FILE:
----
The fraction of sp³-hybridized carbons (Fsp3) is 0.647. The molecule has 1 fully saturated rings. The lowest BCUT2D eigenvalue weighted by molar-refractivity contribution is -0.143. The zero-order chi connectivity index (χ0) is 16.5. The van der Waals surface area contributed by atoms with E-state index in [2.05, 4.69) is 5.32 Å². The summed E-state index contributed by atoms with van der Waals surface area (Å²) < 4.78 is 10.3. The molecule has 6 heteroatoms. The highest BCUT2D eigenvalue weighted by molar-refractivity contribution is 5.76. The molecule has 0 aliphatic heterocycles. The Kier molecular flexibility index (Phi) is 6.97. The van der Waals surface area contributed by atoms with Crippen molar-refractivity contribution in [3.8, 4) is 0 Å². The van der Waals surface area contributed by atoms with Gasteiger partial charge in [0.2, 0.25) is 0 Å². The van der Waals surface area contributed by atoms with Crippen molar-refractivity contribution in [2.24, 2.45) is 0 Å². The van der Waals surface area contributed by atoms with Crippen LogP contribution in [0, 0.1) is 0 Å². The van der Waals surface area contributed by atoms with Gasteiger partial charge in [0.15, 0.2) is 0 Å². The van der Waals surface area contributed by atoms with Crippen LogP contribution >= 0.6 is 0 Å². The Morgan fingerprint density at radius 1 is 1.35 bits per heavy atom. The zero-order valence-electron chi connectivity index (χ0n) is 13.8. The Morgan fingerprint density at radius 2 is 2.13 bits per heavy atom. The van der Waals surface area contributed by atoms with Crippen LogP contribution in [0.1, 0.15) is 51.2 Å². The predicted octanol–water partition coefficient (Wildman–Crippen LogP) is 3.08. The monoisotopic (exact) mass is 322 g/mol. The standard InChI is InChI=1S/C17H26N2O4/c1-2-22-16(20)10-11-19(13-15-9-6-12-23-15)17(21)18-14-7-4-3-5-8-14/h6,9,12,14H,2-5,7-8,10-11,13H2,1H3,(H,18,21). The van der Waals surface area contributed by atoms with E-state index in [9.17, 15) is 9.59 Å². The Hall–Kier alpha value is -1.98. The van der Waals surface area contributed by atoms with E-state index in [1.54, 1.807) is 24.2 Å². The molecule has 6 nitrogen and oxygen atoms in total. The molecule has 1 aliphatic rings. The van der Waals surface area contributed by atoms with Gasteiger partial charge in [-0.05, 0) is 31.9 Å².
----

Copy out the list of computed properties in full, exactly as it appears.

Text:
The fraction of sp³-hybridized carbons (Fsp3) is 0.647. The molecule has 1 fully saturated rings. The lowest BCUT2D eigenvalue weighted by molar-refractivity contribution is -0.143. The zero-order chi connectivity index (χ0) is 16.5. The van der Waals surface area contributed by atoms with E-state index in [2.05, 4.69) is 5.32 Å². The summed E-state index contributed by atoms with van der Waals surface area (Å²) < 4.78 is 10.3. The molecule has 6 heteroatoms. The highest BCUT2D eigenvalue weighted by molar-refractivity contribution is 5.76. The molecule has 0 aliphatic heterocycles. The Kier molecular flexibility index (Phi) is 6.97. The van der Waals surface area contributed by atoms with Crippen molar-refractivity contribution in [3.8, 4) is 0 Å². The van der Waals surface area contributed by atoms with Gasteiger partial charge in [0.2, 0.25) is 0 Å². The van der Waals surface area contributed by atoms with Crippen molar-refractivity contribution in [2.24, 2.45) is 0 Å². The van der Waals surface area contributed by atoms with Crippen LogP contribution in [0, 0.1) is 0 Å². The van der Waals surface area contributed by atoms with Gasteiger partial charge in [0.15, 0.2) is 0 Å². The van der Waals surface area contributed by atoms with Crippen LogP contribution >= 0.6 is 0 Å². The Morgan fingerprint density at radius 1 is 1.35 bits per heavy atom. The zero-order valence-electron chi connectivity index (χ0n) is 13.8. The Morgan fingerprint density at radius 2 is 2.13 bits per heavy atom. The van der Waals surface area contributed by atoms with Crippen LogP contribution in [0.1, 0.15) is 51.2 Å². The predicted octanol–water partition coefficient (Wildman–Crippen LogP) is 3.08. The monoisotopic (exact) mass is 322 g/mol. The standard InChI is InChI=1S/C17H26N2O4/c1-2-22-16(20)10-11-19(13-15-9-6-12-23-15)17(21)18-14-7-4-3-5-8-14/h6,9,12,14H,2-5,7-8,10-11,13H2,1H3,(H,18,21). The van der Waals surface area contributed by atoms with E-state index in [9.17, 15) is 9.59 Å². The Hall–Kier alpha value is -1.98. The van der Waals surface area contributed by atoms with E-state index in [1.54, 1.807) is 24.2 Å². The molecule has 6 nitrogen and oxygen atoms in total. The molecule has 1 aliphatic rings. The van der Waals surface area contributed by atoms with Gasteiger partial charge in [-0.05, 0) is 31.9 Å².